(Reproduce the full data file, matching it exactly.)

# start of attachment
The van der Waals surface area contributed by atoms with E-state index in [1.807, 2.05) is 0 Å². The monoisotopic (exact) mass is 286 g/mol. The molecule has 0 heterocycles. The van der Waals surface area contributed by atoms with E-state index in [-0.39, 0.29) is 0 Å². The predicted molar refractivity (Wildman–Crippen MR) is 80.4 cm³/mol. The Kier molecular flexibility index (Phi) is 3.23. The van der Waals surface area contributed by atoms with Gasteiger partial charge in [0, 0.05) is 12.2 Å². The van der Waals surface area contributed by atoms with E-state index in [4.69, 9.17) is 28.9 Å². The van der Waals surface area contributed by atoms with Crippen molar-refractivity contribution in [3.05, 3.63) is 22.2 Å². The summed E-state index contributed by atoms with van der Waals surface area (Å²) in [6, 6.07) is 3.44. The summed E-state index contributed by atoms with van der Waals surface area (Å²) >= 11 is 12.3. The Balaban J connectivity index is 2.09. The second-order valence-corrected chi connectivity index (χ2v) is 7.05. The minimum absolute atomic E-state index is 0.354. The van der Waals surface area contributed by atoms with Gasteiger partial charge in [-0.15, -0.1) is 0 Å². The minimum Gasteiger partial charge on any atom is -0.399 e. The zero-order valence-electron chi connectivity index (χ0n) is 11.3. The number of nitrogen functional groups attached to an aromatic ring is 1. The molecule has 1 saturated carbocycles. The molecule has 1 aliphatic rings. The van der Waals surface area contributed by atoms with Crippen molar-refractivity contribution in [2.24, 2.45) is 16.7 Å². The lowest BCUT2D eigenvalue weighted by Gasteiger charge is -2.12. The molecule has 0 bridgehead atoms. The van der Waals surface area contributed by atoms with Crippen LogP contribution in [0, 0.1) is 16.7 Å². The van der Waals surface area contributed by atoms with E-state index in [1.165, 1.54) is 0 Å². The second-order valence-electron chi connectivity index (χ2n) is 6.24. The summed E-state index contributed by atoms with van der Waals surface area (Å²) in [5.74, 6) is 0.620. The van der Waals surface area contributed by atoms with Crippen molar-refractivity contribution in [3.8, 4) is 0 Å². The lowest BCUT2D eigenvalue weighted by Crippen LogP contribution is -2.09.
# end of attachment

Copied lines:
The van der Waals surface area contributed by atoms with E-state index in [1.807, 2.05) is 0 Å². The monoisotopic (exact) mass is 286 g/mol. The molecule has 0 heterocycles. The van der Waals surface area contributed by atoms with E-state index in [-0.39, 0.29) is 0 Å². The predicted molar refractivity (Wildman–Crippen MR) is 80.4 cm³/mol. The Kier molecular flexibility index (Phi) is 3.23. The van der Waals surface area contributed by atoms with Gasteiger partial charge in [0, 0.05) is 12.2 Å². The van der Waals surface area contributed by atoms with E-state index in [4.69, 9.17) is 28.9 Å². The van der Waals surface area contributed by atoms with Crippen molar-refractivity contribution in [3.05, 3.63) is 22.2 Å². The summed E-state index contributed by atoms with van der Waals surface area (Å²) in [6, 6.07) is 3.44. The summed E-state index contributed by atoms with van der Waals surface area (Å²) >= 11 is 12.3. The Balaban J connectivity index is 2.09. The second-order valence-corrected chi connectivity index (χ2v) is 7.05. The minimum absolute atomic E-state index is 0.354. The van der Waals surface area contributed by atoms with Gasteiger partial charge in [-0.15, -0.1) is 0 Å². The minimum Gasteiger partial charge on any atom is -0.399 e. The zero-order valence-electron chi connectivity index (χ0n) is 11.3. The number of nitrogen functional groups attached to an aromatic ring is 1. The molecule has 1 saturated carbocycles. The molecule has 1 aliphatic rings. The van der Waals surface area contributed by atoms with Crippen molar-refractivity contribution in [2.24, 2.45) is 16.7 Å². The lowest BCUT2D eigenvalue weighted by Gasteiger charge is -2.12. The molecule has 0 bridgehead atoms. The van der Waals surface area contributed by atoms with Crippen LogP contribution in [0, 0.1) is 16.7 Å². The van der Waals surface area contributed by atoms with E-state index in [1.165, 1.54) is 0 Å². The second-order valence-electron chi connectivity index (χ2n) is 6.24. The summed E-state index contributed by atoms with van der Waals surface area (Å²) in [5.74, 6) is 0.620. The van der Waals surface area contributed by atoms with Crippen molar-refractivity contribution in [3.8, 4) is 0 Å². The lowest BCUT2D eigenvalue weighted by Crippen LogP contribution is -2.09.